When Tragedy Strikes: My Boston Marathon Experience

This post was authored by Michael S. Emery, MD, FACC, co-chair-elect of the ACC’s Sports and Exercise Cardiology Section Leadership Council.

On Monday, April 15, tragedy struck one of the oldest and most revered marathons in the world – the Boston Marathon. I was there as a medical volunteer in the ICU section at the finish line. It started off as a beautiful day, which was evident by the rather light use of our medical services (whereas the previous year, heat was a major factor). This was my first time volunteering, and I was there not just to help but to learn and experience marathon medicine at its finest.

At 2:50 p.m., while caring for a dehydrated athlete in the medical tent, I heard and felt the two explosions. The nurse helping me asked if the sound was thunder, but the sky was clear. I quickly began to realize that something bad had just happened and even before we were informed of anything, I immediately sent a text message to my wife letting her know that I was alright. The medical tent was about 100 yards from the finish line blast. Word came quickly that a bomb had exploded at the finish line and we were instructed to move all athletes to one end of the tent, to start hanging IV bags, and for all physicians to head to the finish line area.

Several of us then sprinted out of the tent towards the finish line. One of the first things I saw was the now famous spectator missing both legs with bones protruding being wheeled off the sidewalk towards the medical tent. The carnage, blood, smoke and injuries were a visual image that I will never forget.  One of the first sites I went to was a local running store located at the finish line, as I heard there were injured people inside. At that time, I had no idea whether the bomb had exploded inside a building or outside, nor did I know of the potential for secondary devices. It was smoky inside the building but there did not appear to be any more injured persons inside, so I made my way back to the sidewalk outside.

Once outside, the sidewalk was now covered in blood and there was so much, it was actually pooling in spots. There were injured bodies everywhere with multiple Boston Athletic Association physicians, bystanders, and EMS personnel doing what they could. Victims that could be put into wheelchairs were done so with volunteers wheeling them to the medical tent. Others were performing CPR, holding pressure on wounds, stabilizing compound fractures, applying tourniquets and as quickly as possible loading victims into waiting ambulances or wheelchairs.

While it was chaotic, there was a definite sense of purpose to rapidly stabilize and clear that sidewalk. As we loaded people into ambulances, the police were trying to get us out of the area as quickly as possible since there was a concern of secondary devices. At the time, I was not overly concerned about my own safety as adrenaline and my medical training took over. Even though I’m a cardiologist and not trained to handle trauma, it really was about the basics of care – stabilize and evacuate!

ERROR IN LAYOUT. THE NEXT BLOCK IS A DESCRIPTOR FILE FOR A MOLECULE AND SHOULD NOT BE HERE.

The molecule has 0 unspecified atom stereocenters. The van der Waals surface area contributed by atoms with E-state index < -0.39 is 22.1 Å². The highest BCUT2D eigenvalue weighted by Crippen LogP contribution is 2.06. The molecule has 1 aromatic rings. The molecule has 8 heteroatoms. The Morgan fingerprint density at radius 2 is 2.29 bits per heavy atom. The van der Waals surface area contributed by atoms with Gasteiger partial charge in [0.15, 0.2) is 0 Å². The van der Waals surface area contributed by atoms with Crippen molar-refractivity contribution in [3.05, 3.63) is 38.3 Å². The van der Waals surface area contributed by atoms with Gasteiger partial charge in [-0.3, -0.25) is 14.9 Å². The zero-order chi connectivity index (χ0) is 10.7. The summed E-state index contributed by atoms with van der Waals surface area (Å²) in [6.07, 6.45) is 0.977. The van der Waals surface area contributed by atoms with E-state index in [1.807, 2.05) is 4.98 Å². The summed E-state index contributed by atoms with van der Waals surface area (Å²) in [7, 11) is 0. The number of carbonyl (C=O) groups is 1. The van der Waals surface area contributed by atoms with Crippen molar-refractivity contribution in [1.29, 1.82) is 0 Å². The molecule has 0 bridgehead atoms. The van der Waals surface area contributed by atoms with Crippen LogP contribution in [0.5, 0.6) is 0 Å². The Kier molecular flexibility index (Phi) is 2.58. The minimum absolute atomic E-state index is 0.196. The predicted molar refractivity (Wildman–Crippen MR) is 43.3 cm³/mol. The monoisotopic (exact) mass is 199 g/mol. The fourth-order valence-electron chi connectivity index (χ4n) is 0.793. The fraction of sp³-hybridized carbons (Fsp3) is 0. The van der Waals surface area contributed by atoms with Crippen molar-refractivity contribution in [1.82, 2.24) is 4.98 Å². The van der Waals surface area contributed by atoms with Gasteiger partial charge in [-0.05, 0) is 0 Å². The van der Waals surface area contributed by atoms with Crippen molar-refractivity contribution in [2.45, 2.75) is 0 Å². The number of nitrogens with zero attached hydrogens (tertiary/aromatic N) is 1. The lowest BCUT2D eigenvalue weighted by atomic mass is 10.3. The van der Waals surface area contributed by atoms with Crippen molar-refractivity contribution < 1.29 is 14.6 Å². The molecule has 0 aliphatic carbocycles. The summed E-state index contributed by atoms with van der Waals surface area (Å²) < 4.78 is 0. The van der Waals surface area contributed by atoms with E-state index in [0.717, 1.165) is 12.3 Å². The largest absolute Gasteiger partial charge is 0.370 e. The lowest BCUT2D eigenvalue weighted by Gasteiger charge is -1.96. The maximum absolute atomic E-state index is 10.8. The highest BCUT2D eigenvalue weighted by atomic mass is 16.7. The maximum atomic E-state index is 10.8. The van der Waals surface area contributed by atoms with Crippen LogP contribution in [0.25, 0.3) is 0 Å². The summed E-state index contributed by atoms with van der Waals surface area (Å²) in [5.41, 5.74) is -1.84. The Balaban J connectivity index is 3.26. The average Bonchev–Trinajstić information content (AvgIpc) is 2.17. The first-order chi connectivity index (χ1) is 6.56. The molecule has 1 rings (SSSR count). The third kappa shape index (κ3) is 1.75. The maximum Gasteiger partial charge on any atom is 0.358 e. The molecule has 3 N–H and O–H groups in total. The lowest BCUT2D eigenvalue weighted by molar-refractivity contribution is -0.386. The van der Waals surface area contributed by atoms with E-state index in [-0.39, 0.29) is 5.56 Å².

As I made my way back to the medical tent after helping to clear that initial blast site, the tent had turned into a triage center with areas setup for level 1s and level 2s. It didn’t take long to clear the medical tent of victims before they started dismissing volunteers from the tent so the police could sweep it.

Our next concern was for the several thousands of runners who did not make it to the finish line. We had worried about their medical needs with regards to the more typical marathon-related injuries. A small group of us, led by the marathon medical directors, made our way to the Boston Common where the runners on the course were instructed to meet. However, by that time I think most had found family and did not want to be in the area.

Obviously, marathon medicine took a back seat to mass causality that dreadful day. As a sports cardiologist, I spend a lot of my time assessing athletes and in particular answering questions about potential cardiac complications related to sports and the risks of sudden cardiac death. That all became irrelevant that afternoon. I am so very thankful to all of the physician and support staff that were on hand that day to respond to this tragedy. There were several other cardiologists, sports medicine physicians, emergency medicine physicians, residents, and fellows-in-training in the tent who put fear aside to run towards “ground zero.” While there were three fatalities and 260+ causalities with many limbs lost, undoubtedly, our combined and rapid response saved lives that day. I am proud to call all of them colleagues and friends.

Beyond the care for the athletes and victims, the emotional support that day and beyond has been a testament to the human spirit. I am not from Boston, do not have any family connections there, never trained or went to school there, and have never run the Boston Marathon; but the city, the Boston Marathon and Patriot’s Days will forever be a part of me. Next year, you can find me volunteering again at that finish line caring for the athletes! #bostonstrong

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